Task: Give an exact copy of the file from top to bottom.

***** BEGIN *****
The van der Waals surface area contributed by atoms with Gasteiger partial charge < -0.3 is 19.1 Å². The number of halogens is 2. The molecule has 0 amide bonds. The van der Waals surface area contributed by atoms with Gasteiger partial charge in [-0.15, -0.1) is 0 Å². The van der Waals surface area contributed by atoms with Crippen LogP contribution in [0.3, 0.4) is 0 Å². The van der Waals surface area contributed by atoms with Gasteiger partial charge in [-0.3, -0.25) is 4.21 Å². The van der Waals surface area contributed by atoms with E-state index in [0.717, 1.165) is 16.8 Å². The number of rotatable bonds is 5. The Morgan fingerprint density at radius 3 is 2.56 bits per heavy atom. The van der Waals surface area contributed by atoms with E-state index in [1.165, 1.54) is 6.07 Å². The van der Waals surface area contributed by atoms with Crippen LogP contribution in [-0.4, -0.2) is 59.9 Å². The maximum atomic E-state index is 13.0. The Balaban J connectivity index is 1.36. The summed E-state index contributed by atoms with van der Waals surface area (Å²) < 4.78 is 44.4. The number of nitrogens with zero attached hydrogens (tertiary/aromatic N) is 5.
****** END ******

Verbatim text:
The van der Waals surface area contributed by atoms with Gasteiger partial charge < -0.3 is 19.1 Å². The number of halogens is 2. The molecule has 0 amide bonds. The van der Waals surface area contributed by atoms with Gasteiger partial charge in [-0.15, -0.1) is 0 Å². The van der Waals surface area contributed by atoms with Crippen LogP contribution in [0.3, 0.4) is 0 Å². The van der Waals surface area contributed by atoms with Gasteiger partial charge in [-0.3, -0.25) is 4.21 Å². The van der Waals surface area contributed by atoms with E-state index in [0.717, 1.165) is 16.8 Å². The number of rotatable bonds is 5. The Morgan fingerprint density at radius 3 is 2.56 bits per heavy atom. The van der Waals surface area contributed by atoms with E-state index in [1.165, 1.54) is 6.07 Å². The van der Waals surface area contributed by atoms with Crippen LogP contribution in [-0.4, -0.2) is 59.9 Å². The maximum atomic E-state index is 13.0. The Balaban J connectivity index is 1.36. The summed E-state index contributed by atoms with van der Waals surface area (Å²) < 4.78 is 44.4. The number of nitrogens with zero attached hydrogens (tertiary/aromatic N) is 5.